National Geographic : 2010 Apr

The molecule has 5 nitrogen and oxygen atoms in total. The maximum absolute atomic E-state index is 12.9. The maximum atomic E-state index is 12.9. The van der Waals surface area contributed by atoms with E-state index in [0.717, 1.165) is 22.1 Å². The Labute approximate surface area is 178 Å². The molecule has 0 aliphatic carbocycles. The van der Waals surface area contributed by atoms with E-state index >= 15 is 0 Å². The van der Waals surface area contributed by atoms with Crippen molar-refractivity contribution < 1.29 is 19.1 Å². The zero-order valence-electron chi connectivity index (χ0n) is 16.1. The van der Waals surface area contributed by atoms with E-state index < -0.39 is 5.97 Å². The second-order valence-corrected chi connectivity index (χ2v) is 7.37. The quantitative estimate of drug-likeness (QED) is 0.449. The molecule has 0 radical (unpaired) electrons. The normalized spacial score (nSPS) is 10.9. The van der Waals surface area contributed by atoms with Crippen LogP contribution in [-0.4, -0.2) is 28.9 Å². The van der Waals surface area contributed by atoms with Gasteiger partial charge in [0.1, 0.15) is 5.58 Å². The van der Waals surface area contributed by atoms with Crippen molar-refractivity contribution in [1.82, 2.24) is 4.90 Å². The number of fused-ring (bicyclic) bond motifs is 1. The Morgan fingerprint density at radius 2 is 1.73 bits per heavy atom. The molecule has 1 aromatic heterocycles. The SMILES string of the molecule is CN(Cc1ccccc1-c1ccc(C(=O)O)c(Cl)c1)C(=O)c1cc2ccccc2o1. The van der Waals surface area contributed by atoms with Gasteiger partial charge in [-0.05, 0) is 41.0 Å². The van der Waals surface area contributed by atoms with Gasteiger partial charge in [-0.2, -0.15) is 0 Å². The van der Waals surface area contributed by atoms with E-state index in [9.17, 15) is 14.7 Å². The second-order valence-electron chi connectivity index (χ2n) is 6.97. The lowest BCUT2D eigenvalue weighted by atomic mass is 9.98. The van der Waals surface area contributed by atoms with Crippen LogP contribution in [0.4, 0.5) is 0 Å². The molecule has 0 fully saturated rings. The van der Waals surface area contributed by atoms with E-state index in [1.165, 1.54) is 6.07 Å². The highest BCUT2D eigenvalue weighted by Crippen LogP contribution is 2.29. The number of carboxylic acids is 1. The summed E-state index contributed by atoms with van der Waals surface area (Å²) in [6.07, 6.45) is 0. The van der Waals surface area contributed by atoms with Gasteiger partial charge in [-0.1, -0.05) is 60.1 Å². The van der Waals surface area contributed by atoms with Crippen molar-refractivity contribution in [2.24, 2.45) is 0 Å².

Turkmenistan). In the future, peace between Pakistan and India may hinge as much on water as on nuclear weapons, for the two countries must share the glacier-dependent Indus. e biggest question mark hangs over China, which controls the sources of the region's major rivers. Its damming of the Mekong has sparked anger downstream in Indochina. If Beijing fol- lows through on tentative plans to divert the Brahmaputra, it could provoke its rival, India, in the very region where the two countries fought a war in 1962. For the people in Nehru Camp, geopoliti- cal concerns are lost in the frenzied pursuit of water. In the a ernoon, a tap outside the slum is suddenly turned on, and Chaya, smiling tri- umphantly, hauls back a full, ten-gallon jug on top of her head. e water is dirty and bitter, and there are no means to boil it. But now, at last, she can give her children their rst meal of the day: a piece of bread and a few spoonfuls of lentil stew. " ey should be studying, but we keep shooing them away to nd water," Chaya says. "We have no choice, because who knows if we'll nd enough water tomorrow." a natural response to forces that seem beyond our control. But Jia Son, the Tibetan farmer watching Mingyong Glacier shrink, believes that every action counts---good or bad, large or small. Pausing on the mountain trail, he makes a guilty confession. e melting ice, he says, may be his fault. When Jia Son rst noticed the rising temper- atures---an unfamiliar trickle of sweat down his back about a decade ago---he gured it was a gi from the gods. Winter soon lost some of its brutal sting. e glacier began releasing its water earlier in the summer, and for the rst time in memory villagers had the luxury of two harvests a year. en came the Chinese tourists, a ood of city dwellers willing to pay locals to take them up to see the glacier. e Han tourists don't always respect Buddhist traditions; in their gleeful hol- lers to provoke an icefall, they seem unaware of the calamity that has befallen the glacier. Still, they have turned a poor village into one of the region's wealthiest. "Life is much easier now," says Jia Son, whose simple farmhouse, like all in the village, has a television and government- subsidized satellite dish. "But maybe our greed has made Kawagebo angry." He is referring to the temperamental deity above his village. One of the holiest mountains in Tibetan Buddhism, Kawagebo has never been conquered, and locals believe its summit---and its glacier---should remain untouched. When a Sino-Japanese expedition tried to scale the peak in 1991, an avalanche near the top of the glacier killed all 17 climbers. Jia Son remains convinced the deaths were not an accident but an act of divine retribution. Could Mingyong's retreat be another sign of Kawagebo's displeasure? Jia Son is taking no chances. Every year he embarks on a 15-day pilgrimage around Kawagebo to show his deepening Buddhist devotion. He no longer hunts animals or cuts down trees. As part of a government program, he has also given up a parcel of land to be refor- ested. His family still participates in the village's tourism cooperative, but Jia Son makes a point of telling visitors about the glacier's spiritual signi cance. "Nothing will get better," he says, "until we get rid of our materialistic thinking." It's a simple pledge, perhaps, one that hardly seems enough to save the glaciers of the Tibetan Plateau---and stave off the water crisis that seems sure to follow. But here, in the shadow of one of the world's fastest retreating glaciers, this lone farmer has begun, in his own small way, to restore the balance. j "We wake up every morning ghting over water, " says Kamal Bhate of Nehru Camp in Delhi. e brawls can be deadly. In a nearby slum a teenage boy was recently beaten to death for cutting in line.